Slush and Grit

When we left for school, the world was covered in slush and glazed with ice. It was beautiful. Then the arguing started.

Caroline wanted me to drop her off in the parking lot and let her walk to the school entrance alone. I told her she could walk alone from the drop-off lane but not all the way from the parking lot. She whined about me not treating her like a “big kid,” and I warned her that it was basically my job to watch her walk in.

It’s not that I don’t trust her to make it to the door – I don’t trust the crazy drivers who race across school parking lots and practically toss their kids from moving cars.

Anyway, as we pulled into the parking spot she said, “Okay, you can walk me to the door.”

Stepping carefully across ice-cold puddles, we talked about the wet slush underfoot.

“Would you like a delicious slushie?” I asked.

“What flavor?” she played along.

“Salt and road dirt.”

“Yum.”

She half-hugged me and headed for the entrance.

When I got back to the car, my socks were soaked with slush. That’s when I noticed the handful of kids riding bikes to school, their dark coats splattered with salt slushies. I thought, God bless those winter bike riders. They have grit.

“Showing up is half the battle,” an old professor of mine with a strict attendance policy used to say. It’s what I tell myself when I’ve made some commitment that I now regret. I’ve had jobs in the past where I’d rather be in a car accident-induced coma or abducted by drug lords than show up another dreadful day. But I must confess there’s value in showing up.

I realize kids have their reasons for showing up to school, like being forced by parents, having a warm breakfast on a Styrofoam tray, being with their friends, or even wanting to learn. I don’t know the reasoning of those winter bike riders – I just know they made a real effort to show up, and I admired them.

For me, February is the month when winter seems never-ending. It’s the month when my energy is lowest. Do you feel the same? I write this simply to encourage you (and me) to keep showing up.

Winter will surely end and longer spring days will grant us a new dose of vitality. Until then, we have the chance to build up grit. And so, for others, for yourself, for your commitments (even the ones you wish you’d never made), keep showing up.

“So let’s not allow ourselves to get fatigued doing good. At the right time we will harvest a good crop if we don’t give up, or quit.” –The Message by Eugene H. Peterson, Galatians 6:9

snowflake

-Em

The Joy of Spray Painting

Since my daughter hit the age of double-digits, Christmas shopping was difficult this year. Her tastes are more sophisticated now – and more expensive.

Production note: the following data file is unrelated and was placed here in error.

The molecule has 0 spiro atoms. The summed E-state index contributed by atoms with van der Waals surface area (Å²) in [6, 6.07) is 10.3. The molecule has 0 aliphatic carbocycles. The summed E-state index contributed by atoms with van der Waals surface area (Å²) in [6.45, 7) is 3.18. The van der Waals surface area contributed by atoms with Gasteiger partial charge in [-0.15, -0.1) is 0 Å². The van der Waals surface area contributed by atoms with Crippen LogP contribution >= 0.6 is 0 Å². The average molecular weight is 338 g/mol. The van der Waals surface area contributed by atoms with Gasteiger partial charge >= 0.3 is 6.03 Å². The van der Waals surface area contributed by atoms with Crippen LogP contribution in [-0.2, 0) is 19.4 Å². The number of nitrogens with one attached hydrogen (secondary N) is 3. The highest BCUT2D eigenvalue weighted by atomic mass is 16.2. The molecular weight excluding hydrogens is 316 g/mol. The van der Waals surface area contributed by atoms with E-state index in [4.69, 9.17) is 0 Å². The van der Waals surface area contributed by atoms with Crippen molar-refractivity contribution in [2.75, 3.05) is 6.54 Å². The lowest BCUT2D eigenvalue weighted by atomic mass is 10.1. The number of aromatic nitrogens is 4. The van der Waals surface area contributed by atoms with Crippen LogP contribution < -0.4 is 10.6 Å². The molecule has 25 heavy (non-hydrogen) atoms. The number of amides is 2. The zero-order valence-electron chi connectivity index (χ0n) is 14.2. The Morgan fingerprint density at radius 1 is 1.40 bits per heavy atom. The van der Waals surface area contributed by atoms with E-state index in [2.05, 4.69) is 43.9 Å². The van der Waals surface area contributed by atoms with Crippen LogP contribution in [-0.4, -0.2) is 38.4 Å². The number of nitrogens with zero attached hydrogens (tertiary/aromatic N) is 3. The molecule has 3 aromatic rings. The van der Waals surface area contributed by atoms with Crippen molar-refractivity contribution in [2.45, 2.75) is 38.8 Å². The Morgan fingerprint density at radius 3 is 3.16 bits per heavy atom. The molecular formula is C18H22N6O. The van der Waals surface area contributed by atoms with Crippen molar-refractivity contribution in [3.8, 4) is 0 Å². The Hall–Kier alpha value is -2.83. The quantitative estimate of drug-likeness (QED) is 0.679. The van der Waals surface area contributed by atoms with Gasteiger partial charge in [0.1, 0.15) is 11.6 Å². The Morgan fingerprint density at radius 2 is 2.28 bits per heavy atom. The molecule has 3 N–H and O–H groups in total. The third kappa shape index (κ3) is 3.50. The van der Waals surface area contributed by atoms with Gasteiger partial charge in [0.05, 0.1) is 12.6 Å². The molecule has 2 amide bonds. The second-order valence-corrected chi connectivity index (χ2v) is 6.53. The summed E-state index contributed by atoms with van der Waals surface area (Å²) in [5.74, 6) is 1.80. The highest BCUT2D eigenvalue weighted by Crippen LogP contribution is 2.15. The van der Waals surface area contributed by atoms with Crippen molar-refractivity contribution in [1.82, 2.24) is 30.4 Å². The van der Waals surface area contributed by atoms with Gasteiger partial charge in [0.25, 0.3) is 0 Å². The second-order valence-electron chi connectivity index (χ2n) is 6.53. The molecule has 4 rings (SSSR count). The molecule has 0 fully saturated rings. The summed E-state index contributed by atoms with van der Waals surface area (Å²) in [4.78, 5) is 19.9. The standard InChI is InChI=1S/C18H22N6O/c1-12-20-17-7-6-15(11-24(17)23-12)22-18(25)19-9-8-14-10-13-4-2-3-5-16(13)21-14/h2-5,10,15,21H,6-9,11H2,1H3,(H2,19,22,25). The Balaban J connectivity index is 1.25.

However, I was excited about one gift I’d gotten her: a beautiful brocade dress in wintry shades of red and black. I stuck it under the tree, then let her open it a few days early to wear to church.

The dress fit her well, but there was just one problem. She had no dress shoes except for a pair of silver ballet flats from last Easter, which looked bizarre with black tights. And we had to get to Christmas evening church in twenty minutes.

I quickly grabbed a can of black spray paint and took the shoes out to the front porch. It was forty degrees and rainy, which are the least ideal conditions for spray painting. I coated them in black and sat them in a cardboard box while I rushed inside to get ready.

When I came back to the shoes ten minutes later, the paint hadn’t dried a bit, so I brought them to the bathroom and blasted them with a hair dryer. It occurred to me that hot paint fumes might kill me, so I flipped on the bathroom fan. In the midst of the whirring frenzy, the phone rang – my sister. I told her I was very busy blow-drying shoes I’d just painted for church.

“That’s the most redneck sentence I’ve heard in a long time!” she laughed. “I just gotta ask: did Phil know what he was getting into when he married you?”

Just then, Phil walked in from work and asked if we were ready for church. Then he asked why I was blow-drying shoes in the bathroom.

People ask a lot of questions.

Anyway, he wasn’t surprised. What some people call redneck I call resourceful.

We made it to church breathless, with no time to spare. She slipped on her newly-black shoes and hurried across the parking lot, avoiding puddles. As we walked into church, I trailed behind her on high alert for black footprints. There were none. And I didn’t even smell paint fumes during the service!

Rust-Oleum for the win!

Under normal circumstances, I love to spray paint. When the temperature rises above 65 degrees, I start looking around the house for things that might look cool in a fresh, new color – picture frames, small furniture, you name it. While our shoe-painting emergency was not a case of painting for fun, the result is the same: taking something old and making it new. By the magic of aerosol paint particles, nothing is wasted.

I like this idea.